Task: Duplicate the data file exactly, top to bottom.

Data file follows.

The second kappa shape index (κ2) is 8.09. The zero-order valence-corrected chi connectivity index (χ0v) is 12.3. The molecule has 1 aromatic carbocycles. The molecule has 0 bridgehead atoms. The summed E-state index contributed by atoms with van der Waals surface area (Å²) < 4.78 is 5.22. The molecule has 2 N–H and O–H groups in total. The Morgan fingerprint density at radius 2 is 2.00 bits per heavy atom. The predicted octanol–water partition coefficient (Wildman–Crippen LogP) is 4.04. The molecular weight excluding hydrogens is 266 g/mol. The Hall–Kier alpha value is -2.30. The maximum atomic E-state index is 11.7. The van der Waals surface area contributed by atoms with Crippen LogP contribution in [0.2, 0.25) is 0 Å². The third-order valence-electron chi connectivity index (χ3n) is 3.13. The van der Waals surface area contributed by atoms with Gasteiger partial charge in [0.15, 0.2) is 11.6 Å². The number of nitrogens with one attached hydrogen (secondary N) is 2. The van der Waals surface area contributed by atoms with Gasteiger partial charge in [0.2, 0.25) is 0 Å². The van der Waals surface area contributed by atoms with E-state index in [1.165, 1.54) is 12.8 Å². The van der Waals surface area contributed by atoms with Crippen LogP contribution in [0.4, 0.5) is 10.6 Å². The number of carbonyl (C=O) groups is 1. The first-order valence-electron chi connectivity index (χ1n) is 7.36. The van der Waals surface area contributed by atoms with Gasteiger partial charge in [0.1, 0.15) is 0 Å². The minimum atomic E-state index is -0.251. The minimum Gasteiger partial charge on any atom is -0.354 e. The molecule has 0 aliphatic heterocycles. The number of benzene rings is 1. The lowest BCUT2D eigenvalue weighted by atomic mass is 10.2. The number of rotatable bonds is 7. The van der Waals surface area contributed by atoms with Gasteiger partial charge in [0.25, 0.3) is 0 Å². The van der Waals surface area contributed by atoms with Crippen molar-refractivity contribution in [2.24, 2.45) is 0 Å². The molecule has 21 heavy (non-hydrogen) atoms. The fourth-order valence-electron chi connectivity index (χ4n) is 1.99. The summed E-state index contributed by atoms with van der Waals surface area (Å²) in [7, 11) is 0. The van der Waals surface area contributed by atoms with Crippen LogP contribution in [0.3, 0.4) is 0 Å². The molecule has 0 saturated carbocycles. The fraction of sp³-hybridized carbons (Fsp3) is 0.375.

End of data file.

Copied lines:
The second kappa shape index (κ2) is 8.09. The zero-order valence-corrected chi connectivity index (χ0v) is 12.3. The molecule has 1 aromatic carbocycles. The molecule has 0 bridgehead atoms. The summed E-state index contributed by atoms with van der Waals surface area (Å²) < 4.78 is 5.22. The molecule has 2 N–H and O–H groups in total. The Morgan fingerprint density at radius 2 is 2.00 bits per heavy atom. The predicted octanol–water partition coefficient (Wildman–Crippen LogP) is 4.04. The molecular weight excluding hydrogens is 266 g/mol. The Hall–Kier alpha value is -2.30. The maximum atomic E-state index is 11.7. The van der Waals surface area contributed by atoms with Crippen LogP contribution in [0.2, 0.25) is 0 Å². The third-order valence-electron chi connectivity index (χ3n) is 3.13. The van der Waals surface area contributed by atoms with Gasteiger partial charge in [0.15, 0.2) is 11.6 Å². The number of nitrogens with one attached hydrogen (secondary N) is 2. The van der Waals surface area contributed by atoms with Gasteiger partial charge in [0.2, 0.25) is 0 Å². The van der Waals surface area contributed by atoms with E-state index in [1.165, 1.54) is 12.8 Å². The van der Waals surface area contributed by atoms with Crippen LogP contribution in [0.4, 0.5) is 10.6 Å². The number of carbonyl (C=O) groups is 1. The first-order valence-electron chi connectivity index (χ1n) is 7.36. The van der Waals surface area contributed by atoms with Gasteiger partial charge in [0.1, 0.15) is 0 Å². The minimum atomic E-state index is -0.251. The minimum Gasteiger partial charge on any atom is -0.354 e. The molecule has 0 aliphatic heterocycles. The number of benzene rings is 1. The lowest BCUT2D eigenvalue weighted by atomic mass is 10.2. The number of rotatable bonds is 7. The van der Waals surface area contributed by atoms with Gasteiger partial charge in [0.25, 0.3) is 0 Å². The van der Waals surface area contributed by atoms with Crippen molar-refractivity contribution in [2.24, 2.45) is 0 Å². The molecule has 21 heavy (non-hydrogen) atoms. The fourth-order valence-electron chi connectivity index (χ4n) is 1.99. The summed E-state index contributed by atoms with van der Waals surface area (Å²) in [7, 11) is 0. The van der Waals surface area contributed by atoms with Crippen LogP contribution in [0.3, 0.4) is 0 Å². The molecule has 0 saturated carbocycles. The fraction of sp³-hybridized carbons (Fsp3) is 0.375.